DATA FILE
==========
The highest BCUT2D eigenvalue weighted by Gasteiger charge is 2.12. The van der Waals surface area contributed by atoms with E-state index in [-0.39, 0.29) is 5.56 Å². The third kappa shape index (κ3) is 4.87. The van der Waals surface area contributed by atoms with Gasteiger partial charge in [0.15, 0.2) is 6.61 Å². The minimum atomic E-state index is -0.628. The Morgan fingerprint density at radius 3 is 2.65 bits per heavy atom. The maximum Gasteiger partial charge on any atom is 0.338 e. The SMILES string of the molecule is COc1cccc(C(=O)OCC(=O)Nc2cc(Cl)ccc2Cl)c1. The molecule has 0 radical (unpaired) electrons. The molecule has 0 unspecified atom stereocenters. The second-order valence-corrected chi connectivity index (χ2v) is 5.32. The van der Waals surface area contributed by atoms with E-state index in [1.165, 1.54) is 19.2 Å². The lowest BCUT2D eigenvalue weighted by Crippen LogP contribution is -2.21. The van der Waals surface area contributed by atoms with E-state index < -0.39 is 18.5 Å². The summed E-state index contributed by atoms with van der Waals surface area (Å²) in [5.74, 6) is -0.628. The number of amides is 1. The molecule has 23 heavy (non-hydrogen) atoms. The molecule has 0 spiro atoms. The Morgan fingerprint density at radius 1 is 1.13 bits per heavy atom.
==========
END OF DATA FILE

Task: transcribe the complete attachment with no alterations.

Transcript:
The highest BCUT2D eigenvalue weighted by Gasteiger charge is 2.12. The van der Waals surface area contributed by atoms with E-state index in [-0.39, 0.29) is 5.56 Å². The third kappa shape index (κ3) is 4.87. The van der Waals surface area contributed by atoms with Gasteiger partial charge in [0.15, 0.2) is 6.61 Å². The minimum atomic E-state index is -0.628. The Morgan fingerprint density at radius 3 is 2.65 bits per heavy atom. The maximum Gasteiger partial charge on any atom is 0.338 e. The SMILES string of the molecule is COc1cccc(C(=O)OCC(=O)Nc2cc(Cl)ccc2Cl)c1. The molecule has 0 radical (unpaired) electrons. The molecule has 0 unspecified atom stereocenters. The second-order valence-corrected chi connectivity index (χ2v) is 5.32. The van der Waals surface area contributed by atoms with E-state index in [1.165, 1.54) is 19.2 Å². The lowest BCUT2D eigenvalue weighted by Crippen LogP contribution is -2.21. The van der Waals surface area contributed by atoms with E-state index < -0.39 is 18.5 Å². The summed E-state index contributed by atoms with van der Waals surface area (Å²) in [5.74, 6) is -0.628. The number of amides is 1. The molecule has 23 heavy (non-hydrogen) atoms. The molecule has 0 spiro atoms. The Morgan fingerprint density at radius 1 is 1.13 bits per heavy atom.